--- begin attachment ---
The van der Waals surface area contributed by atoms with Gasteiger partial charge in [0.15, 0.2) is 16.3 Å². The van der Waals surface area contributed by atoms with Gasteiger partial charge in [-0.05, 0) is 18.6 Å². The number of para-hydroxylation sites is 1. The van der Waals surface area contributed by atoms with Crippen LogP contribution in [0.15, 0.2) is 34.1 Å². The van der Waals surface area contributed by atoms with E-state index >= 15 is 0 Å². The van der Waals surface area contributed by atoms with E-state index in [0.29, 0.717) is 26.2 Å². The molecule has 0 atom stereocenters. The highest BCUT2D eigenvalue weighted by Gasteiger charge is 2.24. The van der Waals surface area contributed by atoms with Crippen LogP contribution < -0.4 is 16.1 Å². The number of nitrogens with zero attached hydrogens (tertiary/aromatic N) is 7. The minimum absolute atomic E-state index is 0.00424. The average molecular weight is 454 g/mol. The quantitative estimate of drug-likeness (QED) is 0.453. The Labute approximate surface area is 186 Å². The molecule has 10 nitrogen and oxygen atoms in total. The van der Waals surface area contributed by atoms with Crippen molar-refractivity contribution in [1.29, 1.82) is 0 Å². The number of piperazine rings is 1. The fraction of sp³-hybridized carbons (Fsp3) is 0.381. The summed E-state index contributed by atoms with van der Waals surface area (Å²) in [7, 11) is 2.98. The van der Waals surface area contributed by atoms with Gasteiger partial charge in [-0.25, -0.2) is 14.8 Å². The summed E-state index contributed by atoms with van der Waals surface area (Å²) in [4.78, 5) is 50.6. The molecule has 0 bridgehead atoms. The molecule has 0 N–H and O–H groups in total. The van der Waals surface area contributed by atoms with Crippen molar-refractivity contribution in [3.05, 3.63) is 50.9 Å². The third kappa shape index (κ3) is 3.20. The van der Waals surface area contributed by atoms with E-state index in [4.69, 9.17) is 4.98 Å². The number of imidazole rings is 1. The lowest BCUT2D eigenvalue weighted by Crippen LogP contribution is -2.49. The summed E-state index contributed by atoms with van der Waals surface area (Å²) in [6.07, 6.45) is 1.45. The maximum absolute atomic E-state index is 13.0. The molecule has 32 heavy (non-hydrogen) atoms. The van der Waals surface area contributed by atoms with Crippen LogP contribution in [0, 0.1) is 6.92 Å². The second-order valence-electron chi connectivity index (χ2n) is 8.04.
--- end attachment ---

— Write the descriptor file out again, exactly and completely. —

The van der Waals surface area contributed by atoms with Gasteiger partial charge in [0.15, 0.2) is 16.3 Å². The van der Waals surface area contributed by atoms with Gasteiger partial charge in [-0.05, 0) is 18.6 Å². The number of para-hydroxylation sites is 1. The van der Waals surface area contributed by atoms with Crippen LogP contribution in [0.15, 0.2) is 34.1 Å². The van der Waals surface area contributed by atoms with E-state index >= 15 is 0 Å². The van der Waals surface area contributed by atoms with E-state index in [0.29, 0.717) is 26.2 Å². The molecule has 0 atom stereocenters. The highest BCUT2D eigenvalue weighted by Gasteiger charge is 2.24. The van der Waals surface area contributed by atoms with Crippen LogP contribution < -0.4 is 16.1 Å². The number of nitrogens with zero attached hydrogens (tertiary/aromatic N) is 7. The minimum absolute atomic E-state index is 0.00424. The average molecular weight is 454 g/mol. The quantitative estimate of drug-likeness (QED) is 0.453. The Labute approximate surface area is 186 Å². The molecule has 10 nitrogen and oxygen atoms in total. The van der Waals surface area contributed by atoms with Crippen molar-refractivity contribution in [1.29, 1.82) is 0 Å². The number of piperazine rings is 1. The fraction of sp³-hybridized carbons (Fsp3) is 0.381. The summed E-state index contributed by atoms with van der Waals surface area (Å²) in [7, 11) is 2.98. The van der Waals surface area contributed by atoms with Gasteiger partial charge in [-0.25, -0.2) is 14.8 Å². The summed E-state index contributed by atoms with van der Waals surface area (Å²) in [4.78, 5) is 50.6. The molecule has 0 bridgehead atoms. The molecule has 0 N–H and O–H groups in total. The van der Waals surface area contributed by atoms with Crippen molar-refractivity contribution in [3.05, 3.63) is 50.9 Å². The third kappa shape index (κ3) is 3.20. The van der Waals surface area contributed by atoms with E-state index in [4.69, 9.17) is 4.98 Å². The number of imidazole rings is 1. The lowest BCUT2D eigenvalue weighted by Crippen LogP contribution is -2.49. The summed E-state index contributed by atoms with van der Waals surface area (Å²) in [6.07, 6.45) is 1.45. The maximum absolute atomic E-state index is 13.0. The molecule has 32 heavy (non-hydrogen) atoms. The van der Waals surface area contributed by atoms with Crippen LogP contribution in [0, 0.1) is 6.92 Å². The second-order valence-electron chi connectivity index (χ2n) is 8.04.